Hey @professionalbronco, good points you bring up:
Actually, for the combinations, you can look at Pascal's triangle and trace it out. For the example from earlier, recall that \(\binom80\) is the \(0\)th number in the \(8\)th row. Doing this for each combination, you can see that it traces out a diagonal. That's probably the thought process I would use for converting the Pascal's Triangle into combinationsYeah! After it equals \(1\) again, every combination after that equals \(0\), because if you have a combination where the numerator is smaller than the denominator, it equals \(0\) (this goes back to the 3 choose 9 example I was talking about. It doesn't make sense, right?) Right! Exactly. That's why the example I used was actually \(F_9\) since the first combination was \(\binom80\).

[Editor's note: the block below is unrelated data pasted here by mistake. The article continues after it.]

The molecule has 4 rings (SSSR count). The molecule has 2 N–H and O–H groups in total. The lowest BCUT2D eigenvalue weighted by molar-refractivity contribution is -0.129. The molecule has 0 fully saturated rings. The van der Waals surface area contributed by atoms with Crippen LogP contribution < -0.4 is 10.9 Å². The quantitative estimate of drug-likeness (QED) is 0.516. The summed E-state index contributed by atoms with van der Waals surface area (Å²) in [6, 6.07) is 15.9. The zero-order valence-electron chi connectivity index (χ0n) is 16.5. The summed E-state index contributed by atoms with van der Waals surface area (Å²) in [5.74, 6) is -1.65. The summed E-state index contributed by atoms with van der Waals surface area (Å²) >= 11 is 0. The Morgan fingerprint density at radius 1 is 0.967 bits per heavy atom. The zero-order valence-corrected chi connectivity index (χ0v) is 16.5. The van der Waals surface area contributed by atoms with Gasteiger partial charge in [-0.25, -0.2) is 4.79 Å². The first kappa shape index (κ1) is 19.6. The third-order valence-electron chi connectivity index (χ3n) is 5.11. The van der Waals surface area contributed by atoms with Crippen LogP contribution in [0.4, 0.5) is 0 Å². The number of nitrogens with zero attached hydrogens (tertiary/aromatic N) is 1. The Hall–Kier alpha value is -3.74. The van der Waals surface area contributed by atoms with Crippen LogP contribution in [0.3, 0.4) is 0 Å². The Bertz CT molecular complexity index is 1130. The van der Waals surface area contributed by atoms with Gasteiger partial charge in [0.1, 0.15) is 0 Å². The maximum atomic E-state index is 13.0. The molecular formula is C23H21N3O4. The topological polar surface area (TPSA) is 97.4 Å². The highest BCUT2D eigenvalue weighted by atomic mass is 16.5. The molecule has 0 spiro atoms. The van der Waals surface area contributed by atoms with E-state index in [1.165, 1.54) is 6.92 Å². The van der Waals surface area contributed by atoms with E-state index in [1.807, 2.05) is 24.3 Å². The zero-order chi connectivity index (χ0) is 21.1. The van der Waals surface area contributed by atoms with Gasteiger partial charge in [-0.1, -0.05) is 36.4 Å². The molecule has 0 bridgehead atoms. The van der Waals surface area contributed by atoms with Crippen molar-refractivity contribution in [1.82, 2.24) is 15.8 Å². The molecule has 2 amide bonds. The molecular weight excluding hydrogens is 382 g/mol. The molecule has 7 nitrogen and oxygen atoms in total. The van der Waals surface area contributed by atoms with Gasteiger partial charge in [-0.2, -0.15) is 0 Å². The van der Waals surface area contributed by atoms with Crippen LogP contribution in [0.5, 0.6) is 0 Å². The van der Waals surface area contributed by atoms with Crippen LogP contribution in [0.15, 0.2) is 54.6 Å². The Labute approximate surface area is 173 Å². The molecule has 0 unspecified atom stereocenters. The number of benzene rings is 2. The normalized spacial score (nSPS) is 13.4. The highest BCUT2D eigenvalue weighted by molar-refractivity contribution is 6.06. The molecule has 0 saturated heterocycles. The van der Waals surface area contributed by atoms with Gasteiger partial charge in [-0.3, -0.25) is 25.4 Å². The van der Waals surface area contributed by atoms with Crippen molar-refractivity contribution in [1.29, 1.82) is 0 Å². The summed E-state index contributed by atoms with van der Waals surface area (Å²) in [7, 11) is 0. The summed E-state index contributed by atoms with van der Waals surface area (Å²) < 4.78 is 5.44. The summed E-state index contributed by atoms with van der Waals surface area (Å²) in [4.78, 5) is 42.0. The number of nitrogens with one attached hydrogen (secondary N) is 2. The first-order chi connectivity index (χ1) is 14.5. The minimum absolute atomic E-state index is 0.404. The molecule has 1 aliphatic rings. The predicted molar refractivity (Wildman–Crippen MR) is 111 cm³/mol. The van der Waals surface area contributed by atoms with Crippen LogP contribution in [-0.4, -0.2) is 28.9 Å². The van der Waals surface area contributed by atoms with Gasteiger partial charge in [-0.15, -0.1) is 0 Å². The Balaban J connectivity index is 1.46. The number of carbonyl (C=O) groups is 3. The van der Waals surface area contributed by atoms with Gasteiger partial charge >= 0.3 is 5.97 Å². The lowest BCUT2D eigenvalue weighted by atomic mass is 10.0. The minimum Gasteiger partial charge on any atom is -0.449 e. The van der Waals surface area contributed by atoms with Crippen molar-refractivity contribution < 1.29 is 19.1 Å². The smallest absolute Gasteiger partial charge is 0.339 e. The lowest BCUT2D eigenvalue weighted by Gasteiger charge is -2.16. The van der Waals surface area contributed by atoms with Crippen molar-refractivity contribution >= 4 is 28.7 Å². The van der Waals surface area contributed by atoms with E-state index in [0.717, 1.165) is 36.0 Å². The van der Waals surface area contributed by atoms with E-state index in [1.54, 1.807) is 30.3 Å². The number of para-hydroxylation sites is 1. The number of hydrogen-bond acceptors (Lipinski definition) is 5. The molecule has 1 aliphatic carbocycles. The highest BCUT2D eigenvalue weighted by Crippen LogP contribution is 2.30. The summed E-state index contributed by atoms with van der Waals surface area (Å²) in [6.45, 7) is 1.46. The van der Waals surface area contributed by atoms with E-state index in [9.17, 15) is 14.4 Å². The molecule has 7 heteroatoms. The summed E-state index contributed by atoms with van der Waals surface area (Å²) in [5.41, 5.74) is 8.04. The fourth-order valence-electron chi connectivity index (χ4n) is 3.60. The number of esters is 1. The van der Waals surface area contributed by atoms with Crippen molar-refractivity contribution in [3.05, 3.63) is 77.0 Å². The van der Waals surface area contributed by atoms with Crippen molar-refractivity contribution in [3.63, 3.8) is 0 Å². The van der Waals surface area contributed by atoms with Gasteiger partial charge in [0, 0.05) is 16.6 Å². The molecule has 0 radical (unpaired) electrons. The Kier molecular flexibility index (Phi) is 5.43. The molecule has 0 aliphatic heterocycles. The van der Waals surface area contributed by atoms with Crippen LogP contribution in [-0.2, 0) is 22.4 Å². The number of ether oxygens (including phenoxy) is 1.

And yes, great catch. \(\binom80=1\neq0\), I'll go and fix that now thank you!!